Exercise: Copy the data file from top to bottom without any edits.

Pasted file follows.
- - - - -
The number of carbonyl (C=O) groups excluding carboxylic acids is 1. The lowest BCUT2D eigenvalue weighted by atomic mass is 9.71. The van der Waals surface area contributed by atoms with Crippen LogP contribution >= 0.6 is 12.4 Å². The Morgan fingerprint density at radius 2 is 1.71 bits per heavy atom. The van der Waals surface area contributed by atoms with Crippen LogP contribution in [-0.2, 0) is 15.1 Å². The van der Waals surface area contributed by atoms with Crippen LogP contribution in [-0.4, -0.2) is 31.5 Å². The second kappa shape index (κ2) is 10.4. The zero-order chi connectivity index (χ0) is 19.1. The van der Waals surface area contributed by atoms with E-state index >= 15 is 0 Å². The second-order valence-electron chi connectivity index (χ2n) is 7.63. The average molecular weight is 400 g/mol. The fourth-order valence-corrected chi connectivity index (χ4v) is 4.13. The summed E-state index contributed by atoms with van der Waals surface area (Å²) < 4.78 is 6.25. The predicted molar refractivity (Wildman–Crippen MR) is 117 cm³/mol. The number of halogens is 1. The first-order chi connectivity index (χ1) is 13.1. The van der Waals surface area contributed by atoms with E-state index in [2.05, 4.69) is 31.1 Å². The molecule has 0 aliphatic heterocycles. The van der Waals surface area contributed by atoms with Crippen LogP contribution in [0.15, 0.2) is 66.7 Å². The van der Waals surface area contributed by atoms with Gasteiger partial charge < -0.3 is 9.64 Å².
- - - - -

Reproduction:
The number of carbonyl (C=O) groups excluding carboxylic acids is 1. The lowest BCUT2D eigenvalue weighted by atomic mass is 9.71. The van der Waals surface area contributed by atoms with Crippen LogP contribution >= 0.6 is 12.4 Å². The Morgan fingerprint density at radius 2 is 1.71 bits per heavy atom. The van der Waals surface area contributed by atoms with Crippen LogP contribution in [-0.2, 0) is 15.1 Å². The van der Waals surface area contributed by atoms with Crippen LogP contribution in [-0.4, -0.2) is 31.5 Å². The second kappa shape index (κ2) is 10.4. The zero-order chi connectivity index (χ0) is 19.1. The van der Waals surface area contributed by atoms with E-state index >= 15 is 0 Å². The second-order valence-electron chi connectivity index (χ2n) is 7.63. The average molecular weight is 400 g/mol. The fourth-order valence-corrected chi connectivity index (χ4v) is 4.13. The summed E-state index contributed by atoms with van der Waals surface area (Å²) < 4.78 is 6.25. The predicted molar refractivity (Wildman–Crippen MR) is 117 cm³/mol. The number of halogens is 1. The first-order chi connectivity index (χ1) is 13.1. The van der Waals surface area contributed by atoms with E-state index in [2.05, 4.69) is 31.1 Å². The molecule has 0 aliphatic heterocycles. The van der Waals surface area contributed by atoms with Crippen LogP contribution in [0.15, 0.2) is 66.7 Å². The van der Waals surface area contributed by atoms with Gasteiger partial charge < -0.3 is 9.64 Å².